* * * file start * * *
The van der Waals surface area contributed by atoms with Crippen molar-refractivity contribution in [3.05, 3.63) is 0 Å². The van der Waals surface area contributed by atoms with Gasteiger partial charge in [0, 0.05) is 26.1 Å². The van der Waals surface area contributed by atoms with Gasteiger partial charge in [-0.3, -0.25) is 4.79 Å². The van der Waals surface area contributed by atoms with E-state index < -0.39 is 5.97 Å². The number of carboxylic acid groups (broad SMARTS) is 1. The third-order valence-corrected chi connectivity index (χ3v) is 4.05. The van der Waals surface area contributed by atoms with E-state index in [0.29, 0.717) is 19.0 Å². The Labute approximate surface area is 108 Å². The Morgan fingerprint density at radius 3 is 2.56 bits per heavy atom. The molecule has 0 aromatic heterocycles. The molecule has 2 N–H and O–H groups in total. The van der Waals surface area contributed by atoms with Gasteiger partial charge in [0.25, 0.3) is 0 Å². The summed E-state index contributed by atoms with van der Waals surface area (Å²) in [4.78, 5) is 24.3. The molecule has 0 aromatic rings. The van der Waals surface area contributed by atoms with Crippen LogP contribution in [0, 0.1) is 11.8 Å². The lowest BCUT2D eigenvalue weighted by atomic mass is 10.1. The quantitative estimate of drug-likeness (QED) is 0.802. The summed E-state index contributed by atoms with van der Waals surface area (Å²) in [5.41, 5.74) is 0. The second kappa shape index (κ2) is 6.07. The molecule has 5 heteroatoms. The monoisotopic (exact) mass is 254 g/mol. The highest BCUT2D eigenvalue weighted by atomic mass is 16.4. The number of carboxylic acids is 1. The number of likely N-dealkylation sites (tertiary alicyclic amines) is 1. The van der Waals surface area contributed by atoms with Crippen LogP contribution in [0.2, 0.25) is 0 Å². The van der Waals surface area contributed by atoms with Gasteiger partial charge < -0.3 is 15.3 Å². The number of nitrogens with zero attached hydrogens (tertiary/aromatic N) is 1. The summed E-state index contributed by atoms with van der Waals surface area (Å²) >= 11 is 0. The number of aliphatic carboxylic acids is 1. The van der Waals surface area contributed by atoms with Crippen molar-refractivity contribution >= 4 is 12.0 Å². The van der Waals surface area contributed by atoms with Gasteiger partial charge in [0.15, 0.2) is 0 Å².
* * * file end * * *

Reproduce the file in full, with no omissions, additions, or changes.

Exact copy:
The van der Waals surface area contributed by atoms with Crippen molar-refractivity contribution in [3.05, 3.63) is 0 Å². The van der Waals surface area contributed by atoms with Gasteiger partial charge in [0, 0.05) is 26.1 Å². The van der Waals surface area contributed by atoms with Gasteiger partial charge in [-0.3, -0.25) is 4.79 Å². The van der Waals surface area contributed by atoms with E-state index < -0.39 is 5.97 Å². The number of carboxylic acid groups (broad SMARTS) is 1. The third-order valence-corrected chi connectivity index (χ3v) is 4.05. The van der Waals surface area contributed by atoms with E-state index in [0.29, 0.717) is 19.0 Å². The Labute approximate surface area is 108 Å². The Morgan fingerprint density at radius 3 is 2.56 bits per heavy atom. The molecule has 0 aromatic heterocycles. The molecule has 2 N–H and O–H groups in total. The van der Waals surface area contributed by atoms with Gasteiger partial charge in [0.25, 0.3) is 0 Å². The summed E-state index contributed by atoms with van der Waals surface area (Å²) in [4.78, 5) is 24.3. The molecule has 0 aromatic rings. The van der Waals surface area contributed by atoms with Crippen LogP contribution in [0, 0.1) is 11.8 Å². The lowest BCUT2D eigenvalue weighted by atomic mass is 10.1. The quantitative estimate of drug-likeness (QED) is 0.802. The summed E-state index contributed by atoms with van der Waals surface area (Å²) in [5.41, 5.74) is 0. The second kappa shape index (κ2) is 6.07. The molecule has 5 heteroatoms. The monoisotopic (exact) mass is 254 g/mol. The highest BCUT2D eigenvalue weighted by atomic mass is 16.4. The number of carboxylic acids is 1. The number of likely N-dealkylation sites (tertiary alicyclic amines) is 1. The van der Waals surface area contributed by atoms with Crippen LogP contribution in [0.2, 0.25) is 0 Å². The van der Waals surface area contributed by atoms with Gasteiger partial charge < -0.3 is 15.3 Å². The number of nitrogens with zero attached hydrogens (tertiary/aromatic N) is 1. The summed E-state index contributed by atoms with van der Waals surface area (Å²) >= 11 is 0. The number of aliphatic carboxylic acids is 1. The van der Waals surface area contributed by atoms with Crippen molar-refractivity contribution >= 4 is 12.0 Å². The van der Waals surface area contributed by atoms with Gasteiger partial charge in [0.15, 0.2) is 0 Å².